What made the business news in Asia and Europe this morning? Here's our daily business round-up:
The downturn in the eurozone service sector slowed in December, according to a closely watched survey.
The Markit eurozone service purchasing managers' index (PMI) was 48.8 in December, a three-month high. Any score under 50 represents a contraction.
It follows a better-than-expected manufacturing survey of 46.9, up from 46.4 in November.
However, Markit said the survey results still indicated the eurozone risked falling into recession again.
Shares in Italian bank Unicredit have fallen sharply after it announced the details of a 7.5bn euro ($9.8bn; £6.3bn) rights issue.
The stock was briefly suspended after the bank announced that the new shares would be offered at a 69% discount to Tuesday's closing price.
The bank faces a 7.97bn euro capital shortfall in order to meet new rules set by the European Banking Authority.
In a statement, the bank said it had secured interest for just 24% of shares on offer so far, worse than expected.
Chinese oil firm Sinopec has agreed a $2.2bn (£1.4bn) deal with Devon Energy, giving it access to shale deposits in the US.
Sinopec will get a one-third stake in five new shale projects, with the firms expecting to drill 125 wells this year.
China has been buying energy sources to feed its fast-growing economy, and wants to improve its ability to extract domestic shale deposits.
Samsung Electronics has won government approval for its plans to set up a memory-chip factory in China.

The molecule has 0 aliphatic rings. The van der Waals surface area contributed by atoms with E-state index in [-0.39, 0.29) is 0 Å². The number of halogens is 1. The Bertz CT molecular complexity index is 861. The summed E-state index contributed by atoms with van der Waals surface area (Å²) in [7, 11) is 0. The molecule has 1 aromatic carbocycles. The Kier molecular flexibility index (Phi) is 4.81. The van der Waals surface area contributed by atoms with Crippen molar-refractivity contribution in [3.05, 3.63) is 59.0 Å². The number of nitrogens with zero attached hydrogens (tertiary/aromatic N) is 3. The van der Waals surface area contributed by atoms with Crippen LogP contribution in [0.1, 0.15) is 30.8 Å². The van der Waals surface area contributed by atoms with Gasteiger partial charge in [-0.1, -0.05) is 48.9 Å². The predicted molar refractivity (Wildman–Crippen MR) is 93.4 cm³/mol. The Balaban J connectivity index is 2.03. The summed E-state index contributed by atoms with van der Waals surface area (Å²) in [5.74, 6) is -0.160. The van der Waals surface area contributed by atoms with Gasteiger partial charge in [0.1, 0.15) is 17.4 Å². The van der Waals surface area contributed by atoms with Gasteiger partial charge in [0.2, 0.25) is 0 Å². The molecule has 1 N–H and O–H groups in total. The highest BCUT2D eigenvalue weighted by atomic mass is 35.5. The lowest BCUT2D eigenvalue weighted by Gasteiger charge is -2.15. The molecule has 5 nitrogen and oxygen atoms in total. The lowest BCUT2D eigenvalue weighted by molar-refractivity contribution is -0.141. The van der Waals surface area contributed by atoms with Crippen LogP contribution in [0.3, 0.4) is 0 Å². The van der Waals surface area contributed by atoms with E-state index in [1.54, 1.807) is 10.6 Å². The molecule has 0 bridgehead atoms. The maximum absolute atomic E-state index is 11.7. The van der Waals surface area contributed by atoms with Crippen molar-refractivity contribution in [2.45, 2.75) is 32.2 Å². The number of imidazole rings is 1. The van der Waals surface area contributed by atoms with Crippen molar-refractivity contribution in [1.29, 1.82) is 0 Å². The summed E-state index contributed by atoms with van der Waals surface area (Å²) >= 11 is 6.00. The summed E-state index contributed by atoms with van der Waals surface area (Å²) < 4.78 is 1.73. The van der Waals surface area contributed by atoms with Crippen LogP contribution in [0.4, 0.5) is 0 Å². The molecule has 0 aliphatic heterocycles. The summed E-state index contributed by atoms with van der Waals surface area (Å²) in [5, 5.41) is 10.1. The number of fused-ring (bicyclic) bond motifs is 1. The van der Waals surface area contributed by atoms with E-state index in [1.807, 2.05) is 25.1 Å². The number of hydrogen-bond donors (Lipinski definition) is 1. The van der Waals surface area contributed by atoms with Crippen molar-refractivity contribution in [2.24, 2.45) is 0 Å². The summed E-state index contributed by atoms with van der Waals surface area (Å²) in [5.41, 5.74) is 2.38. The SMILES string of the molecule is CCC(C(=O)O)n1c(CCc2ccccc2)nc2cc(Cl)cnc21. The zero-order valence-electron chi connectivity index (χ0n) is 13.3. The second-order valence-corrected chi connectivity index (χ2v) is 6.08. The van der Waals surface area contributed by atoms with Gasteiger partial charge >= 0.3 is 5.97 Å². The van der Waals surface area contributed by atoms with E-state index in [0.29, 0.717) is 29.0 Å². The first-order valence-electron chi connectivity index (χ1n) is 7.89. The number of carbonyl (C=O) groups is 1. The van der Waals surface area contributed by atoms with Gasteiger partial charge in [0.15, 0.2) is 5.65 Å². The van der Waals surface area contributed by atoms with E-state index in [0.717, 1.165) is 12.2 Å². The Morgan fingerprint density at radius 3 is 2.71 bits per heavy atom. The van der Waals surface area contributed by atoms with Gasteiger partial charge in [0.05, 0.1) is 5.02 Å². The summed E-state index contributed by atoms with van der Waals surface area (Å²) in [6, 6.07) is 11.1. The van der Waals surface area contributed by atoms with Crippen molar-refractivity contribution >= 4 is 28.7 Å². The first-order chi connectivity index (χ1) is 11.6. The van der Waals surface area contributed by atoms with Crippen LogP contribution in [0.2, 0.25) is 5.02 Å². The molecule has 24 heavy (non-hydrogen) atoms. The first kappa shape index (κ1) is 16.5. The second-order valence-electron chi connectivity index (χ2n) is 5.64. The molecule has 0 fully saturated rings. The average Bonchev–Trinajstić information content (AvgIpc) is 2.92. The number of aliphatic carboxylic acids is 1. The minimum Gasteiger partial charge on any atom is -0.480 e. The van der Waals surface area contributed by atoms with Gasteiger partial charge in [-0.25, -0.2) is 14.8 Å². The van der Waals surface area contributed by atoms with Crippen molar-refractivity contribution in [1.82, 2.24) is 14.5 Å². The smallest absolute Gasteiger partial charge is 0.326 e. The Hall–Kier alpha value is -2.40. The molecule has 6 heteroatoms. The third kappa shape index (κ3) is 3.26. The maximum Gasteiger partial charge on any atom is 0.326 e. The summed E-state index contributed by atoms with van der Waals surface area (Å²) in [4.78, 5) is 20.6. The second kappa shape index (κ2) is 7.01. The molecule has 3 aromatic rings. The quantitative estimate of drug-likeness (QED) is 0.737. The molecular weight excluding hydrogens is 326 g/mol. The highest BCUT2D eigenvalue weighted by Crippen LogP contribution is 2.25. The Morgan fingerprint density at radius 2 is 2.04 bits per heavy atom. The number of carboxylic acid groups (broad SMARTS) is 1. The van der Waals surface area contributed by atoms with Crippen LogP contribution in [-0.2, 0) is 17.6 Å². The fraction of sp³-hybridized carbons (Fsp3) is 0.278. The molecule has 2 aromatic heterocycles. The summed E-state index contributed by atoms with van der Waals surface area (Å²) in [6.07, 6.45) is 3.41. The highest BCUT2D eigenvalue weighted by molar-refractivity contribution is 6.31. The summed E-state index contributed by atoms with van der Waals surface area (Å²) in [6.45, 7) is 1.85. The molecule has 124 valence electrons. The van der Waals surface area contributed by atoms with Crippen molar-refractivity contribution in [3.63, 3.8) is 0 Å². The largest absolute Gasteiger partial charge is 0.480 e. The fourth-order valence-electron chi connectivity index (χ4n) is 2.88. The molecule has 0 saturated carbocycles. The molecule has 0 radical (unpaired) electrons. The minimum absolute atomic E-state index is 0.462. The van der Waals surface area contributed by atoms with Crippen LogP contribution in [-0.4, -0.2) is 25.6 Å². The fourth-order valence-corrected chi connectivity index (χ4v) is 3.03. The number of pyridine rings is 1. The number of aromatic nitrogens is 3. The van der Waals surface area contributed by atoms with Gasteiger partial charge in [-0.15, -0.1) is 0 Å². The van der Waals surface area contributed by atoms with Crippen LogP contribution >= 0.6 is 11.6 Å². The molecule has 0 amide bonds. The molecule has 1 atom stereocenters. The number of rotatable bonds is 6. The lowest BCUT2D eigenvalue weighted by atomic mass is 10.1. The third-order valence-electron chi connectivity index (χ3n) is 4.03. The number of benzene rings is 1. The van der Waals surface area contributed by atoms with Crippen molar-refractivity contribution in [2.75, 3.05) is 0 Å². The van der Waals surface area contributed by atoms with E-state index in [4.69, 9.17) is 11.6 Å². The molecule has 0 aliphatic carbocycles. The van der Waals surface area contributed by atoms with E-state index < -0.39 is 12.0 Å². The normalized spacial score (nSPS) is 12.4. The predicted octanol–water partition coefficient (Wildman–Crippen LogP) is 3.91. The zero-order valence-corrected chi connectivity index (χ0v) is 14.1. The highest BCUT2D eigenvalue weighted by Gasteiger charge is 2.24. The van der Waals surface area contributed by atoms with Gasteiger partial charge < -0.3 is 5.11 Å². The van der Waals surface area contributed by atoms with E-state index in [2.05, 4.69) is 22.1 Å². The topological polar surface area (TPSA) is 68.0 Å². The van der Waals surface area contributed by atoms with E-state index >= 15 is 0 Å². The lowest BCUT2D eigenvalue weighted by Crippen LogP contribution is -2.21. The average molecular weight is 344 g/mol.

Giving it the go-ahead, Korea's Ministry of Knowledge and Economy said it would provide regular security consultancy to prevent any technology leaks.
Samsung, the world's biggest memory chipmaker, has been seeking to tap into the fast growing Chinese market.
The new plant will make chips used in smartphones, tablets and MP3 players.
Singapore's highly-paid ministers face massive pay cuts, following a recommendation by a government-appointed committee.
The prime minister's salary is to be slashed by 36% and the president's by 51%.
Even with the pay cut, Prime Minister Lee Hsien Loong will still be one of the highest-paid political leaders in the world with S$2.2m ($1.7m, £1.08m) a year.
In the UK, High Street retailers have begun to release information on how they traded over the crucial Christmas period.
Fashion retailer Next has said its autumn and pre-Christmas sales met targets after buoyant online trading made up for a poor showing at its stores.
Meanwhile John Lewis says it saw an at its department stores during the Christmas period.
Like-for-like sales in the five weeks to 31 December - which strip out the effect of changes in retail space - were up 6.2% from a year ago.
In the latest edition of Business Daily, as the Republican presidential nomination gets underway, Doug Holtz-Eakin, former chief economic policy adviser to US Senator John McCain and economist Troy Davig at Barclays Capital discuss the main issues facing the US in 2012.